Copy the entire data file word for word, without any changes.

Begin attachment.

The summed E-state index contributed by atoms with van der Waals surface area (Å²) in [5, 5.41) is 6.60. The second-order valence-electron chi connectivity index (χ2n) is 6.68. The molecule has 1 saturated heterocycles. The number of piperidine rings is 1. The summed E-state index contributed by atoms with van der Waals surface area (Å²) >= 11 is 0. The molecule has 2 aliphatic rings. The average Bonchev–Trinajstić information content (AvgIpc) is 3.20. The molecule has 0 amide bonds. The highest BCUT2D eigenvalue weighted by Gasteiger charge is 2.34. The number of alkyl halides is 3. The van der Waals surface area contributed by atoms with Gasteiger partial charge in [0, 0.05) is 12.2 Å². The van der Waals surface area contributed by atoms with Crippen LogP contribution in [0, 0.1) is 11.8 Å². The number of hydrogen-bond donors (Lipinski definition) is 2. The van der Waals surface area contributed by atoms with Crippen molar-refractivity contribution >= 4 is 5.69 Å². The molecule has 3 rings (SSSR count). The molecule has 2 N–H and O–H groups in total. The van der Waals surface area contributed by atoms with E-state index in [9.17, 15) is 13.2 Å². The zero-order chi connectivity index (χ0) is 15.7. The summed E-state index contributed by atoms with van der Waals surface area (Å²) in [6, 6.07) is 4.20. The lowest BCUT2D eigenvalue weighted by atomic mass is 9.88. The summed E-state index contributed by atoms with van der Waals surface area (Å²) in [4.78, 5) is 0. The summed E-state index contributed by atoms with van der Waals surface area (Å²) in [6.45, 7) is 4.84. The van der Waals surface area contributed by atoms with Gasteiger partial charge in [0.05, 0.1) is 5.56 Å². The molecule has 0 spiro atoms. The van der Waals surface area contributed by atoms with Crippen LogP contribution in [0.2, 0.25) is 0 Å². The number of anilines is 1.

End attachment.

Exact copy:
The summed E-state index contributed by atoms with van der Waals surface area (Å²) in [5, 5.41) is 6.60. The second-order valence-electron chi connectivity index (χ2n) is 6.68. The molecule has 1 saturated heterocycles. The number of piperidine rings is 1. The summed E-state index contributed by atoms with van der Waals surface area (Å²) >= 11 is 0. The molecule has 2 aliphatic rings. The average Bonchev–Trinajstić information content (AvgIpc) is 3.20. The molecule has 0 amide bonds. The highest BCUT2D eigenvalue weighted by Gasteiger charge is 2.34. The number of alkyl halides is 3. The van der Waals surface area contributed by atoms with Gasteiger partial charge in [0, 0.05) is 12.2 Å². The van der Waals surface area contributed by atoms with Crippen LogP contribution in [0, 0.1) is 11.8 Å². The number of hydrogen-bond donors (Lipinski definition) is 2. The van der Waals surface area contributed by atoms with Crippen molar-refractivity contribution >= 4 is 5.69 Å². The molecule has 3 rings (SSSR count). The molecule has 2 N–H and O–H groups in total. The van der Waals surface area contributed by atoms with E-state index in [9.17, 15) is 13.2 Å². The zero-order chi connectivity index (χ0) is 15.7. The summed E-state index contributed by atoms with van der Waals surface area (Å²) in [6, 6.07) is 4.20. The lowest BCUT2D eigenvalue weighted by atomic mass is 9.88. The summed E-state index contributed by atoms with van der Waals surface area (Å²) in [4.78, 5) is 0. The summed E-state index contributed by atoms with van der Waals surface area (Å²) in [6.45, 7) is 4.84. The van der Waals surface area contributed by atoms with Gasteiger partial charge in [0.05, 0.1) is 5.56 Å². The molecule has 0 spiro atoms. The van der Waals surface area contributed by atoms with Crippen LogP contribution in [0.2, 0.25) is 0 Å². The number of anilines is 1.